The transformation of the Northtown Plaza site in Amherst won't restart anytime soon, but the developer said it remains committed to the ambitious project mixing dining and shopping with community space.
Construction on the proposed lifestyle center on Sheridan Drive stopped abruptly in March when the state shut down non-essential construction in New York in the face of the Covid-19 pandemic.
Western New York developers this week received permission to start up construction again. But WS Development said its Station Twelve project remains on hold as it works with its retail and restaurant tenants to determine when the business climate has improved enough to move forward.
Worries over sales have retailers everywhere wary of the future, and that complicates the big projects that developers pitch as game changers in communities.
"We are not going to restart because it doesn't make sense to under the current climate," Brian Sciera, WS Development's senior vice president for leasing, said in an interview.
He said no tenants have asked out of their Station Twelve leases with WS Development. But he said those companies have no budget for new store construction now as they focus on trying to maintain their existing store networks amid widespread coronavirus-related closures.
It's not clear when retailers and restaurant owners will be ready to open new locations, and much will depend on when customers have the financial and public-health confidence to return.
"We believe in Station Twelve and the type of project that we've developed more than ever," Sciera said. "The issue that we have, the same issue that everybody has, is the short term."
Even before Covid-19 upended every aspect of daily life, retailers in this country faced serious challenges as online sales surged at the expense of traditional, brick-and-mortar outlets.
WS Development previously said it was taking longer than expected to fill out its roster of tenants, though executives touted their experience in developing shopping centers and their confidence in the plans for the Amherst site.
Town officials say they're hopeful the project will come to fruition and they doubt the company will walk away after getting this far with the development.
"I was encouraged by what I heard today, because it could have been doom and gloom and 'we're going to have to knock down the size of the project and abandon ship,' " said Amherst Supervisor Brian J. Kulpa, who spoke to a company official Thursday morning. "They did not do that."
The project has proceeded sluggishly since WS Development bought the Northtown Plaza property in 2015.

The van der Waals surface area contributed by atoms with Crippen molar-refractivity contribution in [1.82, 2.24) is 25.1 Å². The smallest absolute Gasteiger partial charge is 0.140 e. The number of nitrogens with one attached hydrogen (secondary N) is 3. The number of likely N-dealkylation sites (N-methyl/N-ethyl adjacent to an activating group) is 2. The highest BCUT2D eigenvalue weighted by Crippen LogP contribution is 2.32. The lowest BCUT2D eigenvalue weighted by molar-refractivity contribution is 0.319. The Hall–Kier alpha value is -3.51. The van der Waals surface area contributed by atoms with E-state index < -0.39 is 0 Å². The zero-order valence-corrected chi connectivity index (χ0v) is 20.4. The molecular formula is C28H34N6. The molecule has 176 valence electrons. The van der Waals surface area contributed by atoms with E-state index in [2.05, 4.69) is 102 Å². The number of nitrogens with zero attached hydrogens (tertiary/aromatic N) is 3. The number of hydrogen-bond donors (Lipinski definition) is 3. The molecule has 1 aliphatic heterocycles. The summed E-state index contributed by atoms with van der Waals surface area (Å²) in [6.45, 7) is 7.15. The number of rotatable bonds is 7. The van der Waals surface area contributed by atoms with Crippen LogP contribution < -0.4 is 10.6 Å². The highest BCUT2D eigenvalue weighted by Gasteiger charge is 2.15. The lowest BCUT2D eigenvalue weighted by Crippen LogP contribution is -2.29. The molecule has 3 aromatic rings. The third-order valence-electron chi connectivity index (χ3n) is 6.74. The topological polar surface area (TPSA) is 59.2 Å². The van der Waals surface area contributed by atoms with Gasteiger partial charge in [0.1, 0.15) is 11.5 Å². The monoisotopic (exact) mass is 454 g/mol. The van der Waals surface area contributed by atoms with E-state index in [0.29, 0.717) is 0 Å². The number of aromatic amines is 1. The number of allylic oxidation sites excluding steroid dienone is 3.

WS Development cleared out the plaza's tenants over the next several years and opened a Whole Foods Market on the site in 2017. But demolition of the existing buildings on the property didn't begin until fall 2019.
In November, WS Development broke ground on the six planned buildings that would wrap around a central recreational space that would host yoga and concerts in the summer and ice skating in the winter.
Announced tenants include Vineyard Vines, L.L. Bean, an Albright-Knox Art Gallery shop and a co-working, event and nightclub space.
Construction was expected to wrap up next month, with the first stores opening as early as this fall, and Sciera said work remained on track as of the beginning of March.
Crews were "very far along" on three of the buildings, had started on the fourth building and were about to start on the fifth structure, Sciera said.
"Construction was cruising," he said.
Then, Gov. Andrew M. Cuomo ordered non-essential construction to stop as part of the state's response to the Covid-19 outbreak.
Partially constructed buildings, some with cinder block walls and others with structural steel frames, sit on the site lined by a chain link fence and pockmarked by piles of dirt and rubble.
That's how things will remain for now, even though developers can restart construction as long as they show they can follow social-distancing rules on work sites.
WS Development's open-air, courtyard concept could appeal to post-coronavirus shoppers, said A.J. Baynes, president and CEO of the Amherst Chamber of Commerce.
"You're going to have the ability to stretch out, and I think meet the social-distancing guidelines," Baynes said. "Hopefully that is something that consumers feel comfortable re-engaging with in the future here."
Sciera insisted Station Twelve intends to see this project through. He said the company has invested a significant sum at the site, although he declined to provide a specific figure.
He offered no timeline for proceeding with the development, saying only that the company would revisit the situation with its tenants in the fall. Asked if he could commit to a 2021 opening, he said he couldn't.
One prospective tenant, Public Espresso + Coffee, intends to build a 100-seat café at the Sheridan Drive property.
The local coffee chain closed its two Buffalo locations in March and is figuring out how to safely reopen them, but continues to have faith in the Station Twelve concept, partner James Rayburg said.
"We still think it's a great project and imagine that once it's open it will succeed, so we don't intend to pull out," he said.